NoiseFloor On Top of the City
January 25, 2017 by Screenmag
Chicago-based audio boutique NoiseFloor recently completed work on an installation for the John Hancock Center's "Tilt" attraction.
NoiseFloor's Devin Delaney and Stosh Tuszynski worked together to create original music and sound design for the videos aired on the 94-floor elevator ride to the 360-degree viewing experience.
The two artists created original music and sound to compliment production company Original Six Media's videos for the attraction. The "Up" and "Down" videos each have their own unique experience: "Up" climbs up the John Hancock building as the elevator ascends and opens to the 65th floor while "Down" takes the viewers on a sprawling tour through some Chicago's neighborhoods, such as Pilsen and Lakeview.
"Stosh and I ran into to the usual challenge of making sure the music and design had a complementary relationship," Delaney said. "The tracks I composed are just immense, so making room for design can be difficult. Happily, Stosh and I work a few walls apart at the same facility and collaborate often, so we were able to game plan our mixes and elements so they would fit together like puzzle pieces. Stosh brought in some amazing realism that makes these some of the least mundane elevator rides around."
The pair was able to put together the entire project in under two weeks and drew inspiration from the heroic feeling of the production company's video footage.
"Musically, the inspiration was super straightforward," Delaney said. "Match the grand sense of scale and scope with a massive cinematic feel. It's really a blast when I get to flex that orchestral muscle. Especially, when I get to take a more modern, hybrid approach; by weaving in rich analog synths, rock guitars and more percussion layers than I could count. The tracks are definitely more in the line of a Marvel movie trailer than the usual easy listening you hear on elevators."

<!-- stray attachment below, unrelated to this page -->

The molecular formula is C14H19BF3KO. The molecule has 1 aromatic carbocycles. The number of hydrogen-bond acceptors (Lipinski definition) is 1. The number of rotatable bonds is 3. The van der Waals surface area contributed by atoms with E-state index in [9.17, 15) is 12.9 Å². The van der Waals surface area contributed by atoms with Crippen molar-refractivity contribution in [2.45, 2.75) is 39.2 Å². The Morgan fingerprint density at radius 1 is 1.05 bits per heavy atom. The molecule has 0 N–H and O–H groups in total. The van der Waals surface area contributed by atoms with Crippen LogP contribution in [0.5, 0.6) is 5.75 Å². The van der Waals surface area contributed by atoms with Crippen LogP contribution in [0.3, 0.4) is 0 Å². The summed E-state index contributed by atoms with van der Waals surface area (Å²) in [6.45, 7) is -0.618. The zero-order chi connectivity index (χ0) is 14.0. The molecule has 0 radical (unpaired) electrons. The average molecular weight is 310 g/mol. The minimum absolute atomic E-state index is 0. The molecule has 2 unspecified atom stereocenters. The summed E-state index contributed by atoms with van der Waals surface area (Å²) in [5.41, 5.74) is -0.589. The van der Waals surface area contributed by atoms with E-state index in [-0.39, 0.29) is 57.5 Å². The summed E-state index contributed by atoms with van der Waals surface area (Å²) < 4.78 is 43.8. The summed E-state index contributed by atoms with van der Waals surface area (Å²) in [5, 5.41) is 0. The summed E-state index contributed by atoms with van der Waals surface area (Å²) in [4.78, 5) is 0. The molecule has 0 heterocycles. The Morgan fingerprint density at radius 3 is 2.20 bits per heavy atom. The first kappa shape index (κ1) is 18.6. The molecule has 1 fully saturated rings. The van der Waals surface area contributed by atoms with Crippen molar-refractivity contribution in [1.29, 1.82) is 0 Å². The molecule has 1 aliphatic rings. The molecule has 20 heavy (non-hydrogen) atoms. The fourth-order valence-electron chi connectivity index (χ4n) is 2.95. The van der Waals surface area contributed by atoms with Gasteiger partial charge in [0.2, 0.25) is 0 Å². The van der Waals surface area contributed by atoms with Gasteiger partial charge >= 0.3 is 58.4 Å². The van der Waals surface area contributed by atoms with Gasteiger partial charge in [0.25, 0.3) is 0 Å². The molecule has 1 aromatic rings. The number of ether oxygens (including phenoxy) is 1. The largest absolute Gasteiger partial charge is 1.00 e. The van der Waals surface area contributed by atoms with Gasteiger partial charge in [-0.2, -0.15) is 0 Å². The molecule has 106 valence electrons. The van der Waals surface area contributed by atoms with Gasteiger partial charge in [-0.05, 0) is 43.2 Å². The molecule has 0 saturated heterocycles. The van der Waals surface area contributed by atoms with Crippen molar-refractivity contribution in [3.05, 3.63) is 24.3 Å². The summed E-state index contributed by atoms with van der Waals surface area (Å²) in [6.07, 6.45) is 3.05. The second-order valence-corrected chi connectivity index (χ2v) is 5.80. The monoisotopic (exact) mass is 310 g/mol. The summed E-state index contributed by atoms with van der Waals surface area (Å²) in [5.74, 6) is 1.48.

"All of the shots on the "up" video did such a great job of portraying the ridiculous heights of the tower and experience so I wanted the sound to really push the piece over the edge," Tuszynski added. "A lot of that meant carefully choosing where to go really big with design and/or music, and where to pull back to really emphasize the elevation of shots. Devin and I had a fun time figuring out how to maximize that between music and design."
Achieving a high level of design didn't even require that many rides on the elevator.
"I only took a handful of elevator rides, though I felt like I may have creeped some folks out with my stopwatch and vigorous note taking," Delaney says. "Sadly, as cool as it seemed, my fear of heights prevented me from even stepping into the whole Tilt experience."
"Since Devin had the stopwatch and note taking down, I think I took more rides on the elevator to The Signature Room for drinks," Tuszynski added. "Just make sure you do the Tilt experience BEFORE you drink."